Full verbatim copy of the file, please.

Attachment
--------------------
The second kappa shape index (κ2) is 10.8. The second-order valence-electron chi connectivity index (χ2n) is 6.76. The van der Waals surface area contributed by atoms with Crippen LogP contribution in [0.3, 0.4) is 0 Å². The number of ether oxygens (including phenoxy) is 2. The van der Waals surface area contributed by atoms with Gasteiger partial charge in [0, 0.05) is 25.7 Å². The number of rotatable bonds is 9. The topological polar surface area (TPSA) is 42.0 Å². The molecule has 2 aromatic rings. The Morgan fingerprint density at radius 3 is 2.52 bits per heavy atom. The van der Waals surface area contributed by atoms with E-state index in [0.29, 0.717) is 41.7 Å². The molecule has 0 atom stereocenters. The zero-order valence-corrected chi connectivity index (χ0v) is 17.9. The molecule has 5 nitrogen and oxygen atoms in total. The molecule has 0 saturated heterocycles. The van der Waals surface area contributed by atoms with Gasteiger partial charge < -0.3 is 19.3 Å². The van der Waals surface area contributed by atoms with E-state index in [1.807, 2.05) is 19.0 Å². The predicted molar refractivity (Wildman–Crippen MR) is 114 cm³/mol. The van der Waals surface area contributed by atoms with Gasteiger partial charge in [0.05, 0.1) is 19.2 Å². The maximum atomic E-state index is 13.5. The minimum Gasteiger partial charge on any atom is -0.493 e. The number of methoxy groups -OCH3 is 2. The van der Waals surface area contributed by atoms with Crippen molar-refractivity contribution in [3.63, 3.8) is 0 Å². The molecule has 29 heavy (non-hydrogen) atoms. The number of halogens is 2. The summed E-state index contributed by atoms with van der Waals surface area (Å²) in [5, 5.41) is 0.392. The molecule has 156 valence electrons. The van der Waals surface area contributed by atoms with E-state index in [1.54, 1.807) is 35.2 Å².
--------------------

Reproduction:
The second kappa shape index (κ2) is 10.8. The second-order valence-electron chi connectivity index (χ2n) is 6.76. The van der Waals surface area contributed by atoms with Crippen LogP contribution in [0.3, 0.4) is 0 Å². The number of ether oxygens (including phenoxy) is 2. The van der Waals surface area contributed by atoms with Gasteiger partial charge in [0, 0.05) is 25.7 Å². The number of rotatable bonds is 9. The topological polar surface area (TPSA) is 42.0 Å². The molecule has 2 aromatic rings. The Morgan fingerprint density at radius 3 is 2.52 bits per heavy atom. The van der Waals surface area contributed by atoms with E-state index in [0.29, 0.717) is 41.7 Å². The molecule has 0 atom stereocenters. The zero-order valence-corrected chi connectivity index (χ0v) is 17.9. The molecule has 5 nitrogen and oxygen atoms in total. The molecule has 0 saturated heterocycles. The van der Waals surface area contributed by atoms with Gasteiger partial charge < -0.3 is 19.3 Å². The van der Waals surface area contributed by atoms with E-state index in [1.807, 2.05) is 19.0 Å². The predicted molar refractivity (Wildman–Crippen MR) is 114 cm³/mol. The van der Waals surface area contributed by atoms with Gasteiger partial charge in [0.05, 0.1) is 19.2 Å². The maximum atomic E-state index is 13.5. The minimum Gasteiger partial charge on any atom is -0.493 e. The number of methoxy groups -OCH3 is 2. The van der Waals surface area contributed by atoms with Crippen molar-refractivity contribution in [3.63, 3.8) is 0 Å². The molecule has 29 heavy (non-hydrogen) atoms. The number of halogens is 2. The summed E-state index contributed by atoms with van der Waals surface area (Å²) in [5, 5.41) is 0.392. The molecule has 156 valence electrons. The van der Waals surface area contributed by atoms with E-state index in [1.54, 1.807) is 35.2 Å².